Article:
DC Theatre Scene Review

Review by Debbie Jackson

Performance artist Paige Hernandez finally gets a chance to take center stage and tell her own story, and man, does she Rock!  Often seen around town as a supporting artist who brings excitement and energy to other people’s work, Hernandez, supported by sibling “Nick tha1da”  as attentive Dj , brings touching insights and a refreshing exuberance to her coming of age story, whose title riffs from “paid in full.”

Paige Hernandez and Nick tha 1da 

The multi-layered story sparkles with contemporary urban flair, tantalizing terms and expressions, and move ‘yo body rhythms in this beat-filled portrait of an artist as a young girl.  Totally at ease and in command of her material, Hernandez shows how hip-hop and dance shaped her earliest memories and became the bedrock of her existence.  In one sequence, through a beautiful blend of movement and theatrical expression, she shows the early courtship of her young parents, their reactions to first love, the unexpected pregnancy, and her birth in a never ending flow.  It’s stunning.

Inspired by how the early rappers manipulated words and expressions, she too honed her skills and was soon bee-bopping her way through the tough streets of Baltimore- her words became her life-line to a fully expressed life.  With Nick at the helm scratching out patches of the familiar sit-com tunes, she recalls the early television shows that captivated and influenced her, with special attention to “In Living Color” naming each of the “Fly Girls” along with an accompanying signature movement, a vivid  reminder of where Jennifer Lopez and Rosie Perez got their starts, and adds herself to the entourage in a burst of applause and imagination,  another top notch nugget.

In another innovative segment, she depicts “B’More’s” neighborhoods in “haiku”, reflecting diverse sights and sounds in just a few well placed words, inflections, even mimicry. She just nails it.  In a startlingly fresh approach, she recalls the infamous accounts of Charm City some of which aren’t so charming, as well as the rich and/or famous celebrities who hail from there, transitioning seamlessly through her life stages.  In a rather harrowing passage, she shows how a sweet and innocent young thing can be enticed by the allure of the forbidden gangster bad and get pulled into a gravitational vortex of petty crime and abuse, yet mercifully just miss being another torn from the headlines statistic.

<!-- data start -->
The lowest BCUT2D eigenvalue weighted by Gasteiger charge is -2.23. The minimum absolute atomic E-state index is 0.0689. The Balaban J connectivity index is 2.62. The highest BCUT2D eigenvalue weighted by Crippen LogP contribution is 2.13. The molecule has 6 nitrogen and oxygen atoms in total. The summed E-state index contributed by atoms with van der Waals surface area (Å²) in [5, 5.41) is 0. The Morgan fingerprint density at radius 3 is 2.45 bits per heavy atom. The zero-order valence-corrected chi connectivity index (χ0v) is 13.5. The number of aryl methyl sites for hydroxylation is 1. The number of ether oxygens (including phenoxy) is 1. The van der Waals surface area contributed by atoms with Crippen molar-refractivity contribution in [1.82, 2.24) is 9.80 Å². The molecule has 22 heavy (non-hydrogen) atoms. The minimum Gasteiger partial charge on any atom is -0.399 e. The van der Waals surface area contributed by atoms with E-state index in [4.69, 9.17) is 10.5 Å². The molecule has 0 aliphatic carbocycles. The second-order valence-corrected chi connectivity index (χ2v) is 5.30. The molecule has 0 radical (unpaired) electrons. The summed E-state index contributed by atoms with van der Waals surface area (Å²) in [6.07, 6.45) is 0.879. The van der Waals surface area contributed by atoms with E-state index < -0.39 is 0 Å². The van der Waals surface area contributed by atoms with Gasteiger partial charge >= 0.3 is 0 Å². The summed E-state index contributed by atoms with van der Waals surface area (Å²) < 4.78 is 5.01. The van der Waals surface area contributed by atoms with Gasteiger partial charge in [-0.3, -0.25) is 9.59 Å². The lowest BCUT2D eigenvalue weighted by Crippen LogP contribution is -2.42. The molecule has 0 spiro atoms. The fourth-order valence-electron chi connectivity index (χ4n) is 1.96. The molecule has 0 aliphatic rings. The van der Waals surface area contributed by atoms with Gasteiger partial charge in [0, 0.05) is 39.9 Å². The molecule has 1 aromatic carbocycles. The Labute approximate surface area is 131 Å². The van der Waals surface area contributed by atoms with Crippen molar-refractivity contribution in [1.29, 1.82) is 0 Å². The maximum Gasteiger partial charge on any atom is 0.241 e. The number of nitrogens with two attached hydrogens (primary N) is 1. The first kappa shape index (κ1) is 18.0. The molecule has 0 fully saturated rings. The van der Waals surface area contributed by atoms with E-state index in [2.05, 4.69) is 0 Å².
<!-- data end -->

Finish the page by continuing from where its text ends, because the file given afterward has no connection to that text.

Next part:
In the second half of the hour, Hernandez provides insight into her own fascinating roots recalling her mixed racial heritage as African American, Cuban and Chinese,   Languages flow as easily as stylized movements as she wonders – Am I Black Enough, Cuban Enough, Asian enough.  She ends with an homage to her family legacy with angular grief stricken movements at her grandmother’s death.  Throughout, Hernandez is mesmerizing and leaves you wanting more.

Jamie Yellen’s simple backdrop of a set with a pair of Keds dangling along a chainlink fence and blocks to form a passageway functions nicely to shape the moods as does lighting by Zoia Wiseman.

Founder and producing Artistic Director of the Hegira, Danielle A. Drakes, who directed the show, has provided the perfect incubator space to shape a composite of performance pieces into a  compelling ready for prime time production.  Here’s hoping for more of this “B-Girl’s” story along with others from this young company, theHegira, dedicated to showcasing artistry from women of color.


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© B-Fly Entertainment - Paige in Full : A visual mixtape